At last I made it to a meeting of my garden club. In January I was laid low by the aftermath of flu, and in February I poked myself in the eye the day before the meeting, but third time lucky, tonight I got there. Which was just as well as it was the annual celebrity lecture. There are some gardening celebrities I'm not so keen on, and I didn't go last year, but this year's famous guest was Anna Pavord speaking on the subject of the tulip.
I have already got her book The Tulip so perhaps I didn't need to go to the talk, if I'd been paying attention when I read it, but as I liked the book I thought it would be fun to hear the author talking about it. And Anna Pavord always comes over in her books and articles as a thoroughly scholarly individual. And one of the committee members told me she has a most beautiful voice, though I think that was after I'd already bought the ticket. In fact, so keen was I to go that the Systems Administrator would have been willing to drive me there, if the celebrity talk had been last month when I couldn't see to drive.
Poor Anna Pavord, she arrived with five minutes to spare before the start after a nightmare seven hour journey. The M25 was at a virtual standstill due to a crash, so she cut off up the A1 and found herself taking forever to get through Hertford, and she was clearly mortified to be late, assuring us that she always built in a margin for delays and normally she and her husband were left kicking their heels for a couple of hours waiting for things to start. I believed her. That is what travelling in the south east is like, and looking on the bright side the meeting began only ten minutes after the advertised start time. If she hadn't allowed that extra couple of hours she wouldn't have arrived until the time when it normally finishes. Then the remote control for her slide projector wouldn't work, and I felt for her again, knowing from personal experience how that feels.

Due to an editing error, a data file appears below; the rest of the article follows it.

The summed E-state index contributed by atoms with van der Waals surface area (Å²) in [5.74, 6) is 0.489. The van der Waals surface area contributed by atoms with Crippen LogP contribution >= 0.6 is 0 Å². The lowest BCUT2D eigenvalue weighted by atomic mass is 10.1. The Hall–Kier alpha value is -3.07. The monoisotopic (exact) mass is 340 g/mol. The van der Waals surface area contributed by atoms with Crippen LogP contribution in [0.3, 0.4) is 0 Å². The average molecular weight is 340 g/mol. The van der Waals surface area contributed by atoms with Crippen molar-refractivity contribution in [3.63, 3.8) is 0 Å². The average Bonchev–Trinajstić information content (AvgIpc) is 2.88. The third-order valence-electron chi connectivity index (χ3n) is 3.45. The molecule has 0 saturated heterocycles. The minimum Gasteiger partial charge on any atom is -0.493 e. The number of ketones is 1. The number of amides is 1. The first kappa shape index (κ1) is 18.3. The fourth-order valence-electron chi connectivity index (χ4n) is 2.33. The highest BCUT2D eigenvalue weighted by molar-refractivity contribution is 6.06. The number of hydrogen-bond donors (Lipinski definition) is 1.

Once she settled into her topic of tulips she cheered up, and gave a very entertaining talk, and I took pages of notes. I expect all the information is somewhere in her book, but I always take notes, an old habit left over from years of taking notes at work of every meeting and telephone call. Sometimes I refer back to them, but mainly the act of writing helps me concentrate. It was very much a talk about the wild origins of tulips and the history of their cultivation, so by the end of it we hadn't learned much about growing them in the garden, but that wasn't the point.
On my way out I collected my seed potato for the potato growing contest. I didn't enter last year, thinking I had enough things to be doing already in the garden without worrying about a potted potato, and perhaps sensitive to the potential embarrassment of the pubic weigh-in when my pot was emptied out if it turned out to still have only one potato in it, perhaps diminished since planting by the effort of growing leaves. Vegetables are not my strong suit, and I don't even know if I am supposed to chit this potato or if I should have done that last month and should now get it straight into its pot (using what sort of compost? And how do I feed it?). But then I thought that wasn't the spirit and I should throw myself into club activities with more gusto, besides which people had told me that the organiser served a lovely tea at the ritual potato pot tipping out. It is a Maris Piper. That's a second early according to the label on the bag. I expect there will be lots of advice available on the internet.